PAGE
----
Search for truth and meaning. The right of conscience. The interdependent web of all existence of which we are a part. All core principles of our Unitarian Universalist faith, and yet if my growing years in this tradition were anywhere near the norm, Thoreau was not there, at least not on Sundays.
While there was a piece of driftwood on the altar in one of my childhood congregations, our hymnal readings contained only one from Thoreau, and my father and brothers fled the windowless sanctuary most weeks for worship in the salt flats or in one woods or another, counting birds, finding spirit in the wild.
Thoreau died of tuberculosis May 6, 1962, in Concord, Massachusetts, eight years after writing Walden. He had been battling the disease for many years. Christened a Unitarian with family ties to the Concord congregation, Henry had long since deliberately disconnected from any church membership, before others, including twenty some Unitarian ministers, found themselves under increasing attack for their shift in sensibilities and beliefs.
Our colleague, Rev. Barry Andrews, one of our primary Thoreau scholars, in his sermon written on the occasion of the 150th anniversary of Walden‘s publication, spoke about this work, and others by Thoreau’s fellow Transcendentalists, as a form of modern day scripture, an alternative to the truths in biblical text to which the liberal Protestant, but still exclusively Christian, Unitarians of their time still adhered, the proof found in miracles and all. Thoreau, and other young challengers of a young Unitarianism, critiqued what they saw as too much focus on what they termed “lifeless things,” not enough on the inward pious life and what some call direct, mystic experiences of the divine. Too much dependence on the senses, and not enough on the intuitive. A religion of dry bones and a thin porridge of pale negations.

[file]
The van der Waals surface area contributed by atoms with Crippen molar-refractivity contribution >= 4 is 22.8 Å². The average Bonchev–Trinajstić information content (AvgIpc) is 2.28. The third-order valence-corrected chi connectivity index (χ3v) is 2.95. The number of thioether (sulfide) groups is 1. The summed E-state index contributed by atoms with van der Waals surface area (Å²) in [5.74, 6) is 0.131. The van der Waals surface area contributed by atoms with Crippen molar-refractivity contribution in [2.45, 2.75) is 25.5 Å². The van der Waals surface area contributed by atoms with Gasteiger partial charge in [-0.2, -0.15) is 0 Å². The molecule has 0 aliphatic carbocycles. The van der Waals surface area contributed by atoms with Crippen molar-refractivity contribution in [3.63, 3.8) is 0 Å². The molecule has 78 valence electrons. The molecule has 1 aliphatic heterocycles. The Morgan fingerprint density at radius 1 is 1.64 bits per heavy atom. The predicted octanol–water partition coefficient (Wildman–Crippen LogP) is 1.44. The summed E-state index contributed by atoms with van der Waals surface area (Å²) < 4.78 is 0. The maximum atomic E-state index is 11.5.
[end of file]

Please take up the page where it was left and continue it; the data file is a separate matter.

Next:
Andrews tells us that Thoreau — and his fellow Transcendentalists — were often scolded for their religious views, considered too pantheistic — worshipping the spirit that revealed itself in and through nature, shocking some by their elevation of Buddha and interest in other forms of Eastern religion.
Critiqued and marginalized on one hand for their rejection of what might indeed be called Unitarian creed and on the other for what was seen as a Romantic rejection of the new secular scientific methodology, Thoreau and his colleagues found more of a retrospective home outside of our religious fold.
For years, Barry Andrews tells us, more conservative Unitarians sought to exclude Transcendentalists and their teachings and writings on the basis of their rejection of (or more accurately their religious expansion beyond) Christianity, even while the philosophy and its practices gained acceptance, even adherents. Within a short time, fewer and fewer identified this way.
A decade following his death and then before the turn of the 20th century, much of Thoreau’s writing, including his journals, had been published by the second, fading generation of Transcendentalists, influencing many public figures outside our faith community, including literary giants Marcel Proust, William Butler Yeats, and Ernest Hemmingway; naturalists like John Muir and David Brower, and American psychologist B.F. Skinner, who carried a copy of Walden with him in his youth and in 1945 wrote Walden Two, a fictional utopia about 1,000 members of a community living together inspired by the life of Thoreau.
Since the beginnings of the ecology movement and then what has been called a spiritual revitalization movement in the 1980s, a new “transcendentalism,” a mysticism, a theology of interdependence and immanence, has been steadily growing with UUism, described in one associational study as a slightly updated version of the spirituality espoused by Thoreau and others. It focuses on attaining direct intuitions of oneness and relatedness with nature or the divine. More than a quarter of us now identify this way.
As we rediscover Walden and its author, as we delve once more into this source of our living faith, Barry Andrew writes that there is a natural congruence between Unitarian Universalism and Transcendentalism, a source of a uniquely and authentically UU spirituality, with its possibility of a rich, deeper inner life and a stronger sense of religious identity.
Praise be to Thoreau.